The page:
Tuesday, February 14, 2017

The Open Borders Question, Part 2

HC has responded to my post, The Open Borders Question.  My comments are in blue- RW 

Thank you for your excellent response. I do recognize that you aren't for "open borders." I think we differ on what to do now that we have them.

My counter:

Uncontrolled (by private property owners, or those who claim the US territory to be THEIR property, aka, FedGov) immigration I believe leads us away from liberty.

Increased demand for government.

A good case in point is that if we had enforced the immigration laws, and as a regular policy deported violators, we would have fewer attempting to enter illegally, and thus we would not have such a demand by the polity for a "wall." I agree with Hoppe that the most important thing a wall will do is keep the cows ON the farm, not foreign cows off of it. So the State creates a problem and then "fixes" it such that we are worse off.

This I consider what I have called an ass-backward libertarian position. The problem is the non-libertarian position of a government building a wall.  The solution presented is to add a layer of government: Non-libertarian deportations. I reject the "increase government to shrink government" theory. The libertarian position should be to shrink government period.

"Democracy" and the Common Law.

I think this is hugely important. While I think "democracy" is a terrible scam, I do believe that the "common law" is where the PPS rubber must eventually meet the road. Sure, a person can go 100% PPS personally and refuse to interact with others on any terms but their own; perfectly acceptable! But to the extent that people with different tastes and abilities choose to interact, torts settled by a jury of your peers is the most reasonable, organic, adaptable, and dispersed/devolved way of dealing with problems. So if some group just arbitrarily forces your community to accept outsiders (which, in practice, is what is happening) then they destroy your ability as a community to self-police in your own style.

"Torts settled by a jury of your peers is the most reasonable, organic, adaptable, and dispersed/devolved way of dealing with problems," says who? This is the position of a central planner who thinks he knows how things must be done. There can be many ways to resolve conflicts. Arbitrators resolve cases without juries every day.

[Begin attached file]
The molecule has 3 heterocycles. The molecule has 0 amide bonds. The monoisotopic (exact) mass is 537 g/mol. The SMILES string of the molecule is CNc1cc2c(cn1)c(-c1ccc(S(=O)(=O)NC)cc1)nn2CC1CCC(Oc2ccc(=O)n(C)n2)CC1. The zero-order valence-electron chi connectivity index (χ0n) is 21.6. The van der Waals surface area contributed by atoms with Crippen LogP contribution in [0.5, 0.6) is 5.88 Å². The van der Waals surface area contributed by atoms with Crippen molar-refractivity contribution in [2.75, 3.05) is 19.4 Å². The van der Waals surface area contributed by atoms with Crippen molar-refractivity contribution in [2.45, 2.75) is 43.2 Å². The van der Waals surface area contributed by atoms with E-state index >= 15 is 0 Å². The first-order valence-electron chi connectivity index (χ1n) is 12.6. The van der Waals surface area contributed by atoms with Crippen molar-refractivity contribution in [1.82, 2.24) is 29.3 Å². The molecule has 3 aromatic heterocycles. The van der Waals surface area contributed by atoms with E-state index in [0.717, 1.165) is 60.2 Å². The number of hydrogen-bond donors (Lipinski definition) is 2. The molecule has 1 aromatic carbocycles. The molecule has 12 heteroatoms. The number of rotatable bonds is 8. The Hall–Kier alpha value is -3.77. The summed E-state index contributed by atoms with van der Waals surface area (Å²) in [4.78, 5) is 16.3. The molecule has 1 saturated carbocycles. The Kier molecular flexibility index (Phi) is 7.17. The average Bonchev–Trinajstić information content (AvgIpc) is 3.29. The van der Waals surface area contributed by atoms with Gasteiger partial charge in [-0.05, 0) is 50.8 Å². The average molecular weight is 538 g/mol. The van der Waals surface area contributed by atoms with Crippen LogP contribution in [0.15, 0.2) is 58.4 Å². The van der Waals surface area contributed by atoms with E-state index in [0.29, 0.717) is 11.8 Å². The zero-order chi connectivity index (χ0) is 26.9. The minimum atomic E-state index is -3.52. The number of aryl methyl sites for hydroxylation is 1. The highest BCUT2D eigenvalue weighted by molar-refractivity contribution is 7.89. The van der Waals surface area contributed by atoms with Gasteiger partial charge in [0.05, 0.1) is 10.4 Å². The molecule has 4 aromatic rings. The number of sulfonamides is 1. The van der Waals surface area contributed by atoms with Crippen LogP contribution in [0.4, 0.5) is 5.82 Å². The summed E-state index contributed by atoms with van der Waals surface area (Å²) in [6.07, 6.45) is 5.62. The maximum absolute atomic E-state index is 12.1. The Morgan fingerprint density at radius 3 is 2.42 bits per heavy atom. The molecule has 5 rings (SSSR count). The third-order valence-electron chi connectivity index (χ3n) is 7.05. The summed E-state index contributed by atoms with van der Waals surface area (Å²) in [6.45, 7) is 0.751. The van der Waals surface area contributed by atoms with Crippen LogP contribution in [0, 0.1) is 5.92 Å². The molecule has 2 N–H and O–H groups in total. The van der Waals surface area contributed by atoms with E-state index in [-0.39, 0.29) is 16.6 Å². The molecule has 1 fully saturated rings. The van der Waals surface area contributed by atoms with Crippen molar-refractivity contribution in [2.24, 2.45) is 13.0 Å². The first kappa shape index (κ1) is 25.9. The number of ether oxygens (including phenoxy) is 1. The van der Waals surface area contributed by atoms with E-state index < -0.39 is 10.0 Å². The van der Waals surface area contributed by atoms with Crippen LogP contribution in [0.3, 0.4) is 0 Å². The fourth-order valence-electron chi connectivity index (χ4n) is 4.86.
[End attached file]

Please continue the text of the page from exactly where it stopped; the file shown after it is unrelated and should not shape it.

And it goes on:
This is a view from a statist position:,"So if some group just arbitrarily forces your community to accept outsiders." But the problem is the state. It is the government that doesn't recognize private property and holds the position that private property is subject to rules of the government overlord. 

Under PPS a group could buy up property in a "community" and prevent all, none or some from entering. Arbitrary force comes about because of government, not in a PPS.

The issue of democracy is somewhat moot to me philosophically, because someone's vote a thousand miles away should have no power over me directly, but in the world we actually live in we can see that it is in fact a policy of some in government to literally import a "new people" who do not support individual rights and "Western"-style freedom. And unfortunately their votes WILL affect me. As a practical matter I think it would be better to allow people in based on their belief in a PPS more than their desire and ability to perform useful labor. After all, freedom leads to prosperity; hard work can take you either way.

Government should allow in people based on their belief in PPS?  Where exactly are all these people who believe in PPS? What about people who have never heard of PPS (there may be a few) but act in a manner that is consistent with PPS, that is, they desire to come here work hard and not cause trouble?

So there are a lot of different fixes, and I agree that empowering a domestic Gestapo to ask for papers is B.A.D. How about I humbly suggest that, if we must keep welfare and democracy, we increase legal immigration and let immigrants vote, BUT don't allow access to welfare until the third generation. So you have to pay for it but don't get it. That would both influence the type of people who would want to come, and it would build pressure to eliminate welfare. And this could be sold to voters, both "bigoted" and "liberal."

Legal immigration is handing out papers so that someone can say, "Papers please."

This is government technocrat talk here: Too afraid to call for serious abolition of parts of the state, There are plenty of technocrats in government and at beltarian think tanks who hold the same positions. They ultimately serve the state. We don't need more of them. We need people who are willing to advocate bold Ludwig Erhard steps.

Of course on our PPS island, Mr. Wenzel, there would be only voluntary charity and voluntary "courts" whose decisions are either submitted to, or the accused can just be blackballed by the community if they refuse judgment. But I digress.

Again, thanks for your time and efforts.

Thank you for your thoughts HC such discussion is extremely important. Such discussion is the only way we will ever get to a PPS.


  1. --- it is in fact a policy of some in government to literally import a "new people" who do not support individual rights and "Western"-style freedom. ---